BOCES Educational Media and Technology Association (EMTA)

Recently, I attended a meeting of the BOCES Educational Media and Technology Association (EMTA) in Rochester, New York.  Visual Learning Systems has been a member of this organization for nearly 15 years.  The organization is made up of very dedicated media coordinators from New York State BOCES (Board of Cooperative Educational Services). Also, it is made up of over two dozen corporate members. The goals of this organization are multifaceted including the selection of media to add to library/media center    collections, providing access of content to educators, professional development, and cost-saving techniques to name just a few.

The BOCES EMTA is a unique organization in that it brings together publicly funded educators and private sector educational company representatives in a partnership. Over the years this relationship has been invaluable to me as an educator and a business owner. Not only have individual BOCES  supported Visual Learning Systems by purchasing our products, but they have also provided feedback on product development. The BOCES media coordinators are some of the most highly qualified, dedicated professionals I have come to know in my career as an educator.  I consider this group to be a role model for many other states in the country.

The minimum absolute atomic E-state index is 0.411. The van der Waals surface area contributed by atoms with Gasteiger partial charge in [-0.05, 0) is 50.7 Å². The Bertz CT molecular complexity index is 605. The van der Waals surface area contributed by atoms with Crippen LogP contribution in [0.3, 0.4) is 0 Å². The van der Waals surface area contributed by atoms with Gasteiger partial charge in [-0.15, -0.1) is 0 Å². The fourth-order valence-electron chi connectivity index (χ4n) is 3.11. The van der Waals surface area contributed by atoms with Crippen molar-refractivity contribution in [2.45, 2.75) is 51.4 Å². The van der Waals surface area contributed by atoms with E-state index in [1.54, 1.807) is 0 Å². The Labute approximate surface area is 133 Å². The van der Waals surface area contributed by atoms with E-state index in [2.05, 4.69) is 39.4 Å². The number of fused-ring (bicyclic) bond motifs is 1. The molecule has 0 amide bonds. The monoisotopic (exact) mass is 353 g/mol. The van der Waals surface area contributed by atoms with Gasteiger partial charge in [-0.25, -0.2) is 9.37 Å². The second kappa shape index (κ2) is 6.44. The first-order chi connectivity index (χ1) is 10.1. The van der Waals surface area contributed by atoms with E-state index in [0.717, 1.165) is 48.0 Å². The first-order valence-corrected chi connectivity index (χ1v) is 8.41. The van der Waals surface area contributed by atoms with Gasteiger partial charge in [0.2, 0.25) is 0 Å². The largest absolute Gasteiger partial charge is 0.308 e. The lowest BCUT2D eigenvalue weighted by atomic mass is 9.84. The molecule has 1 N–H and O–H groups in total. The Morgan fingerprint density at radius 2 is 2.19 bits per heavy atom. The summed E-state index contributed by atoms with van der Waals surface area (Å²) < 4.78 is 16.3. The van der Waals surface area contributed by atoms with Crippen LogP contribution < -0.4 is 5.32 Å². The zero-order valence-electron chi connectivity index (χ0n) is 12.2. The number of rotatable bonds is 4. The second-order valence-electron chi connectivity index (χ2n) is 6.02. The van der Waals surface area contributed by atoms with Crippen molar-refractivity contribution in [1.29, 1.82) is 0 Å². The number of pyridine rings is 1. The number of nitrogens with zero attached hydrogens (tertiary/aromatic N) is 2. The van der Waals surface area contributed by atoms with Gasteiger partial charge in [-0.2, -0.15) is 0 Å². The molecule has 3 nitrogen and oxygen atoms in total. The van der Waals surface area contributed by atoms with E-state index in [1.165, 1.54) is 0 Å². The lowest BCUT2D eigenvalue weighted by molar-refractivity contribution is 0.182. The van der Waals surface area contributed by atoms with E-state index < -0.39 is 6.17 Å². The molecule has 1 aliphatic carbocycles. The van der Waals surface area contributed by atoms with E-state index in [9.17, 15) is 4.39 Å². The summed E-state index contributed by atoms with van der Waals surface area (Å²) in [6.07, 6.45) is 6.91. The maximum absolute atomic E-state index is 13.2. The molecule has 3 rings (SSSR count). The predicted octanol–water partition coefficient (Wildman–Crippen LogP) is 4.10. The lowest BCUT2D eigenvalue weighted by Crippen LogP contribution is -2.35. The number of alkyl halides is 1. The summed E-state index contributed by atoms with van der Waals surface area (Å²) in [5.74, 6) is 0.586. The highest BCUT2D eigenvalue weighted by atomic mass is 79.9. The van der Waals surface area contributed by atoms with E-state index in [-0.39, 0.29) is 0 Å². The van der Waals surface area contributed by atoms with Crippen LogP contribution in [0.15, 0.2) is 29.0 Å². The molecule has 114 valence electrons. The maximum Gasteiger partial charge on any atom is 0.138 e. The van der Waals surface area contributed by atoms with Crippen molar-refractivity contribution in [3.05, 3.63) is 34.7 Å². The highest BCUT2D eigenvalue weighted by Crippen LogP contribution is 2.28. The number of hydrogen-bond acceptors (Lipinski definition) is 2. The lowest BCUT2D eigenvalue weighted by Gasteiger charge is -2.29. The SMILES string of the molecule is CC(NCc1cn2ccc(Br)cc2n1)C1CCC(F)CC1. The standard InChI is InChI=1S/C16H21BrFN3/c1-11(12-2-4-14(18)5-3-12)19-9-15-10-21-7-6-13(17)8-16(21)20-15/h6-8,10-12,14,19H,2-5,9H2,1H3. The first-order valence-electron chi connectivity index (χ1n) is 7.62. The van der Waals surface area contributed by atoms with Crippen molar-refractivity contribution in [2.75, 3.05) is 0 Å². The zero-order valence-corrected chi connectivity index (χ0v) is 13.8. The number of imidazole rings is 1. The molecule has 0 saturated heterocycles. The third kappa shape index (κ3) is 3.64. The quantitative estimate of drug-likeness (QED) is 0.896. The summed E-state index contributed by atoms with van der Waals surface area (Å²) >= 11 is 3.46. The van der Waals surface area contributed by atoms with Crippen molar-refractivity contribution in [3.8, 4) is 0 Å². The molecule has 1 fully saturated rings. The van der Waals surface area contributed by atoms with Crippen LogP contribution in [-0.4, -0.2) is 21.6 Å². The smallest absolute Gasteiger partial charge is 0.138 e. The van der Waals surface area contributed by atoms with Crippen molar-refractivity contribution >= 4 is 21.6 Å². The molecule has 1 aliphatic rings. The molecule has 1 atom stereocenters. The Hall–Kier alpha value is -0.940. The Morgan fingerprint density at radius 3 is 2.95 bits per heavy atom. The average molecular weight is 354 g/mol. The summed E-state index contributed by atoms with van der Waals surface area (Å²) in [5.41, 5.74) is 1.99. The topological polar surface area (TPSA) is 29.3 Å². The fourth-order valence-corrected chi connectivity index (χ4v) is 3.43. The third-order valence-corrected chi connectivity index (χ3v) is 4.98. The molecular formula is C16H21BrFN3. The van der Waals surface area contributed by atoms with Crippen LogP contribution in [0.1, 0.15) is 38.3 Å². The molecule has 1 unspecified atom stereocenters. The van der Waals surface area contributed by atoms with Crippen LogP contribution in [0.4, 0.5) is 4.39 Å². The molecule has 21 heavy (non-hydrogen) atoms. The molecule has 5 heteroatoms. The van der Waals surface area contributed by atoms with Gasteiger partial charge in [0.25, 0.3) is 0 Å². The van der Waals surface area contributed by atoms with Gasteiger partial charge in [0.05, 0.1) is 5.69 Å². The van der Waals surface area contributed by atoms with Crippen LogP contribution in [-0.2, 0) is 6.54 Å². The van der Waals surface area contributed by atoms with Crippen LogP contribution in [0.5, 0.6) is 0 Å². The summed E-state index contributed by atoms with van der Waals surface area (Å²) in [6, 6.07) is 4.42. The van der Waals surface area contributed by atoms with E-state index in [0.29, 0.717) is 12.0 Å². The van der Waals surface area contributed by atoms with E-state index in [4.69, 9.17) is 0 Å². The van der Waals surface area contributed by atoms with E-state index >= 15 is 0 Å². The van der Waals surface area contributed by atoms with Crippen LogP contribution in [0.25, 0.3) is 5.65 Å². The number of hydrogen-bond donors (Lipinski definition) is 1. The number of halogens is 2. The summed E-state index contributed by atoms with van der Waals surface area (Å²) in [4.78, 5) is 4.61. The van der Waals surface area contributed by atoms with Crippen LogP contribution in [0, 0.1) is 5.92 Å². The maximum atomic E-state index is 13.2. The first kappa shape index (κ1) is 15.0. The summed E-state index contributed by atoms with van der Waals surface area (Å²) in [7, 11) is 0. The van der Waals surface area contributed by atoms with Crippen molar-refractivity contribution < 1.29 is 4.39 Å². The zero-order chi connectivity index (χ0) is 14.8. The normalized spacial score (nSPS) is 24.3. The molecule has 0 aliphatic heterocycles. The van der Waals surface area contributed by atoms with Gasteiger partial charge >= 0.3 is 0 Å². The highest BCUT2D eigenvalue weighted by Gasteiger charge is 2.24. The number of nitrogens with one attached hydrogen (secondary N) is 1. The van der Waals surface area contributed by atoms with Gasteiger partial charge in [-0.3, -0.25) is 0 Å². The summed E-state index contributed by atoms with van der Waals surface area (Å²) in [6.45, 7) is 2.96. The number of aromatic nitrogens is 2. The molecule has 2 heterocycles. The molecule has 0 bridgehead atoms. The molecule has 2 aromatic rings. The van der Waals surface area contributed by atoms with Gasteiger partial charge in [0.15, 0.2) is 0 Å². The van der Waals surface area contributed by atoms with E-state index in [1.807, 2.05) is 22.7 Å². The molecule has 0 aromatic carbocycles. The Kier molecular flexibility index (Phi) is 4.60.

Two general membership meetings are held each year. In the spring a large, multi-day conference is held. In the fall a meeting is held which I just attended. Last week’s meeting consisted of an executive meeting followed by a general membership meeting. In the afternoon a professional development session focused on ways to promote media services. Each BOCES member shared some specific strategies implemented to “get out the word” on the fabulous array of teaching and learning tools provided by individual BOCES.  It was evident these media coordinators realize they need to promote their services so classroom teachers, building librarians, and administrators will use them. An internalized collection is of little value to students or the tax payer. They shared a variety of creative tools such as websites, brochures and in-person presentations. The session reenforced the fact that we live in a time of tremendous resources, but these resources are only valuable if front-line educators know they are available, and in turn use them in the classroom.

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